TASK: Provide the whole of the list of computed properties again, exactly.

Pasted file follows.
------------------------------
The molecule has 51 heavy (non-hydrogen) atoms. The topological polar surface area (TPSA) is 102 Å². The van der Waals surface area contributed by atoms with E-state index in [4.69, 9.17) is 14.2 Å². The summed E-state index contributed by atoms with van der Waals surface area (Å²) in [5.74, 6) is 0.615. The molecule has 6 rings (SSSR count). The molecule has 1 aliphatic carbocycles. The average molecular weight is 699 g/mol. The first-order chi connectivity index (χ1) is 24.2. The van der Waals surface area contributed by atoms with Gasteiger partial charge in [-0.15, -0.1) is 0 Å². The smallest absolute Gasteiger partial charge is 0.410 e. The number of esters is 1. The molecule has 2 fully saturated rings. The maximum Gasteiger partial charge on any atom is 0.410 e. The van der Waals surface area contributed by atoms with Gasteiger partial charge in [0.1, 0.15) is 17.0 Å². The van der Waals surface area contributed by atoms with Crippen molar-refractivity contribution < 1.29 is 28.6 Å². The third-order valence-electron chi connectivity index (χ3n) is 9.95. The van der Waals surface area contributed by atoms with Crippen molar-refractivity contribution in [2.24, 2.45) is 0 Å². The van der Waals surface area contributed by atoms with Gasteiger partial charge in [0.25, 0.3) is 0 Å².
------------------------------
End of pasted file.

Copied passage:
The molecule has 51 heavy (non-hydrogen) atoms. The topological polar surface area (TPSA) is 102 Å². The van der Waals surface area contributed by atoms with E-state index in [4.69, 9.17) is 14.2 Å². The summed E-state index contributed by atoms with van der Waals surface area (Å²) in [5.74, 6) is 0.615. The molecule has 6 rings (SSSR count). The molecule has 1 aliphatic carbocycles. The average molecular weight is 699 g/mol. The first-order chi connectivity index (χ1) is 24.2. The van der Waals surface area contributed by atoms with Gasteiger partial charge in [-0.15, -0.1) is 0 Å². The smallest absolute Gasteiger partial charge is 0.410 e. The number of esters is 1. The molecule has 2 fully saturated rings. The maximum Gasteiger partial charge on any atom is 0.410 e. The van der Waals surface area contributed by atoms with Gasteiger partial charge in [0.1, 0.15) is 17.0 Å². The van der Waals surface area contributed by atoms with Crippen molar-refractivity contribution < 1.29 is 28.6 Å². The third-order valence-electron chi connectivity index (χ3n) is 9.95. The van der Waals surface area contributed by atoms with Crippen molar-refractivity contribution in [2.24, 2.45) is 0 Å². The van der Waals surface area contributed by atoms with Gasteiger partial charge in [0.25, 0.3) is 0 Å².